Moreover, there are some peculiar traditions which are only seen in Venezuela. There is no Santa Claus figure in Venezuelan Christmas. In December, children write letters to El Niño Jesús or the Baby Jesus for their presents. And instead of Santa Claus, the baby Jesus brings the gifts to the children while they are sleeping.
Older people also gift one another. Some people give Cesta Navideña the Spanish for a Christmas basket, which usually contrail champagne or wine bottle, cookies and any other kind of non-perishable foods. Office workers secretly buy colleagues present just like the secret Santa. People play a game to get their presents from the secret Santa, and this is a prevalent ritual at the workplaces.
Working people get Christmas bonuses from their employers. After workers get their Christmas bonuses, cities get almost empty because these people travel to their native places from the cities. People reunite with their friends and family, do parties and other fun stuff. Almost all local businesses wrap up from the middle of December until the school holidays end.
Free Spirit and Gifts
Venezuelan people believe the spirit of Christmas comes down to the earth on the 21st of December to fulfil their wishes. This Nordic tradition is now also a culture of Venezuela.
The Christmas Spirit brings happiness and harmony among the people. Some people clean their houses the night before the Christmas Spirit arrives thinking that their home would be free of all the negative energies. Certain regions of Venezuela have some popular traditions which are not very usual.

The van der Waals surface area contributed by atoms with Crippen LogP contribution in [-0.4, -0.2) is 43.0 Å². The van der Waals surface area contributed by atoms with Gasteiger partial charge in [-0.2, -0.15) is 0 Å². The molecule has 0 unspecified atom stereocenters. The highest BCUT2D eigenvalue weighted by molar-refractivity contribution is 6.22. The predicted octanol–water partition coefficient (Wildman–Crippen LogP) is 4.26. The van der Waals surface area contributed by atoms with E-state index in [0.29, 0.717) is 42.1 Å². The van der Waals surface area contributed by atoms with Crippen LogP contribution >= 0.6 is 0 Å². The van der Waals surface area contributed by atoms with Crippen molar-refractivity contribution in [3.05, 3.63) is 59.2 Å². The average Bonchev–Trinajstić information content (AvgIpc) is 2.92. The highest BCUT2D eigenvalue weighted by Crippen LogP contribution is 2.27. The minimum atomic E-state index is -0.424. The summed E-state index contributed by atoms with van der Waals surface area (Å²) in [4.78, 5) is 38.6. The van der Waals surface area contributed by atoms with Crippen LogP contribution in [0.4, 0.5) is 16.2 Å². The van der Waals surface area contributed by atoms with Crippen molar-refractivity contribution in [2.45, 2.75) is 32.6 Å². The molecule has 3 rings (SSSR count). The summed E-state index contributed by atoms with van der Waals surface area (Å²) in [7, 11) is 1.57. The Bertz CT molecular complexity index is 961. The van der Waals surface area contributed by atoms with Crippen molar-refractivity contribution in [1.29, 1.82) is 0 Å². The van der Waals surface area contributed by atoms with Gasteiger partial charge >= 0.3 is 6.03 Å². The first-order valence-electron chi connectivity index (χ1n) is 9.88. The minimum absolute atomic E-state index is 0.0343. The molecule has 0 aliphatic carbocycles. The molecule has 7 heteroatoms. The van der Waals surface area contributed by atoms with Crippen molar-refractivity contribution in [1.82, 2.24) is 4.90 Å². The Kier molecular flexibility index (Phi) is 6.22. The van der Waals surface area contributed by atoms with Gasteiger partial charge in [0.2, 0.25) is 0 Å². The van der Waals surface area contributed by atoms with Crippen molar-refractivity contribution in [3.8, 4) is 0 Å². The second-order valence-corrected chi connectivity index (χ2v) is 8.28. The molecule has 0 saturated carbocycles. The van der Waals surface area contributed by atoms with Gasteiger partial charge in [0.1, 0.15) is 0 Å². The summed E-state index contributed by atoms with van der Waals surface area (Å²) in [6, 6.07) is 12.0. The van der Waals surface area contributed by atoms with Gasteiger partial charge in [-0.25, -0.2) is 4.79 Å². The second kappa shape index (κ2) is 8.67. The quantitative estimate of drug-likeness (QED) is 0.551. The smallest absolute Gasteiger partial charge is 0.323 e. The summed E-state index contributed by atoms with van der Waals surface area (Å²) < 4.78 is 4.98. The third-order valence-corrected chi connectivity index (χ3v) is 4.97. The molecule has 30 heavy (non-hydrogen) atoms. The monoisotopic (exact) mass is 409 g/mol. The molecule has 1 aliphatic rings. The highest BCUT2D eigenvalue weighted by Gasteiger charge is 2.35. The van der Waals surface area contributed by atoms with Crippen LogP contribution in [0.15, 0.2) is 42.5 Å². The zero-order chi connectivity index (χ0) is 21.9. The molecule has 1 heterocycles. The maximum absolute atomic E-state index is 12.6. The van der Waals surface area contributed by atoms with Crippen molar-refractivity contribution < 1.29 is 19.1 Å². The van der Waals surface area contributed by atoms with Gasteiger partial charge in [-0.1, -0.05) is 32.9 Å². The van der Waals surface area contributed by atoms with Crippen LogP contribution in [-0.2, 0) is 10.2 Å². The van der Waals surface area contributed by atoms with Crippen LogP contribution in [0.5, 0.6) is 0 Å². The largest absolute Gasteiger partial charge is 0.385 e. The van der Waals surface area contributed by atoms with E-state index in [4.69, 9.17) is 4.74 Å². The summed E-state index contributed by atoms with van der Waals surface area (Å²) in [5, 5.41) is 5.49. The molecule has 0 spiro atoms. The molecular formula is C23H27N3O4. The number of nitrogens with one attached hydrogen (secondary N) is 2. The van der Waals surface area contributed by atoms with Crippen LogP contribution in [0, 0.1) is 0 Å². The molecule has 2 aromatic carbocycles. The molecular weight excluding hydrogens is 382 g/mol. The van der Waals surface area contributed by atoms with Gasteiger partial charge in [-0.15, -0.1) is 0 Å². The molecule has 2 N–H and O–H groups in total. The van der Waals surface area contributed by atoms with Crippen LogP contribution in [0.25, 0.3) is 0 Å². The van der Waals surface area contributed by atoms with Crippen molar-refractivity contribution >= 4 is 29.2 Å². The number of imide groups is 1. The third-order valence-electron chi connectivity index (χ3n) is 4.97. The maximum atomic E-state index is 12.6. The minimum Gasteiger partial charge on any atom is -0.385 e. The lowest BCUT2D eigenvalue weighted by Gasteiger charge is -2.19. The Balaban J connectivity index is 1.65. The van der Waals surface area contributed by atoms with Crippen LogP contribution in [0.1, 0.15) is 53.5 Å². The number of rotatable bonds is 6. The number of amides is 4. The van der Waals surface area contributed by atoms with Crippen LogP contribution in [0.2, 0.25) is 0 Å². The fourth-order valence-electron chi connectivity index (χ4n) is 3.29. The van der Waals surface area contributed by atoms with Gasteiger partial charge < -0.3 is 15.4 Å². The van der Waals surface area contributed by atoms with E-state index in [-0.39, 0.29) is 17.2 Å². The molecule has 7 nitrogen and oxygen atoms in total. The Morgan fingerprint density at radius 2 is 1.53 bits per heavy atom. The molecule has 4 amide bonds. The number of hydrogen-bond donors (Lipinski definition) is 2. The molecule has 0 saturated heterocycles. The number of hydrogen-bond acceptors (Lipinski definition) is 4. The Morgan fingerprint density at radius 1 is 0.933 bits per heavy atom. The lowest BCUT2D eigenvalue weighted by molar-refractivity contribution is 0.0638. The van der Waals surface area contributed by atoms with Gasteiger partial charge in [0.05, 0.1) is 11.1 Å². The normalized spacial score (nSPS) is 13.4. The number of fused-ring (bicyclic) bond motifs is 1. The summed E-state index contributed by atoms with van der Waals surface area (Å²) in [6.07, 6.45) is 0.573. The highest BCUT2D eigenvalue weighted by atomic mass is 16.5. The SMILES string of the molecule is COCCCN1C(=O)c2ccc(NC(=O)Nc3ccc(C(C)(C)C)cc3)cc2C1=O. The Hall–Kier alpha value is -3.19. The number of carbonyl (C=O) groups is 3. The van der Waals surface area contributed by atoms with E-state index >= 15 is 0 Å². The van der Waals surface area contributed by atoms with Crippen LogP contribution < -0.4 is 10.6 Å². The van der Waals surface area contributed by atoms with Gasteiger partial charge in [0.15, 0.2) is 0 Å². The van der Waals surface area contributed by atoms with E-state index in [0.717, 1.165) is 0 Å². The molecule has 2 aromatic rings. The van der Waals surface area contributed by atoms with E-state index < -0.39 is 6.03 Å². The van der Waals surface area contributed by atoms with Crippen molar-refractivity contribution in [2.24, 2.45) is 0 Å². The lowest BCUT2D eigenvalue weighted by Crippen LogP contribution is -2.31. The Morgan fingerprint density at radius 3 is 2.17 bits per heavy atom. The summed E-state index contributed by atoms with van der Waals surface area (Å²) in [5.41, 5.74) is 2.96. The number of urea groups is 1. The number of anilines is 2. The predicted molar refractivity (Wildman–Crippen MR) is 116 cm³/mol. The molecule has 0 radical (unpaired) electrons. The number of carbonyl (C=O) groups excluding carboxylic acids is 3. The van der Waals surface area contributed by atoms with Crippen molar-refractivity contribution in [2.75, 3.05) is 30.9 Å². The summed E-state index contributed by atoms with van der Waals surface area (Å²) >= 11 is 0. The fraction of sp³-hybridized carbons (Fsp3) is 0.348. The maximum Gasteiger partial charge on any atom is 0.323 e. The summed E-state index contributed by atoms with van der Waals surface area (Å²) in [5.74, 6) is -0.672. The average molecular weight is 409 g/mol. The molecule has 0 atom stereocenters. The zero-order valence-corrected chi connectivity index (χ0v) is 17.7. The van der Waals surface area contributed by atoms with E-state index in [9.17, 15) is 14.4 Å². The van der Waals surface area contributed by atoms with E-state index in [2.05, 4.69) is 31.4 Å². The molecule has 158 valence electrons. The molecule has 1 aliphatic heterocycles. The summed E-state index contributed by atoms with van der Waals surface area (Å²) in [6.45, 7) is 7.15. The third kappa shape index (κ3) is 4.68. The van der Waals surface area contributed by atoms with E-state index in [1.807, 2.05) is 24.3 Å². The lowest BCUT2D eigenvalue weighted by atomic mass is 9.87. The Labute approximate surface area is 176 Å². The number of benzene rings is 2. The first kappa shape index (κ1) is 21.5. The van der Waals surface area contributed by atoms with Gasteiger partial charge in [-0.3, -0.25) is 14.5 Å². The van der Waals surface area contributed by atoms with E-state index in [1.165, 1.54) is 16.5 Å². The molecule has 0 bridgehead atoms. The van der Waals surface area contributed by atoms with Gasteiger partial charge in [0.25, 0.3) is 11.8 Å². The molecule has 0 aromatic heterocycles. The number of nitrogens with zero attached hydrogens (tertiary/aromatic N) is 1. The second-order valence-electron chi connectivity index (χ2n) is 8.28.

Dance and theatre mixed in the states of Carabobo and Aragua, which is known as Los Pastores, Spanish of the word shepherds. This depicts the story of the shepherds' role during the Jesus' birth in the states of Merida, Tachira, Trujillo and Barinas, which are in the Andean region, people pay homage to the newly born Christ.
These festivals are so peculiar that they are carried out even in January and February. People sing in front of baby Jesus on these occasions.
People decorate their house with the pesebres, instead of Christmas trees, which are also known as Nacimientos. Pesebres are more detailed nativity scenes than the Nacimientos. These scenes depict the landscape of Bethlehem. Also, there can be seen the images of humans, angels, animal, etc. However, North American traditions such as lights and artificial Christmas trees are getting popularity among the people these days.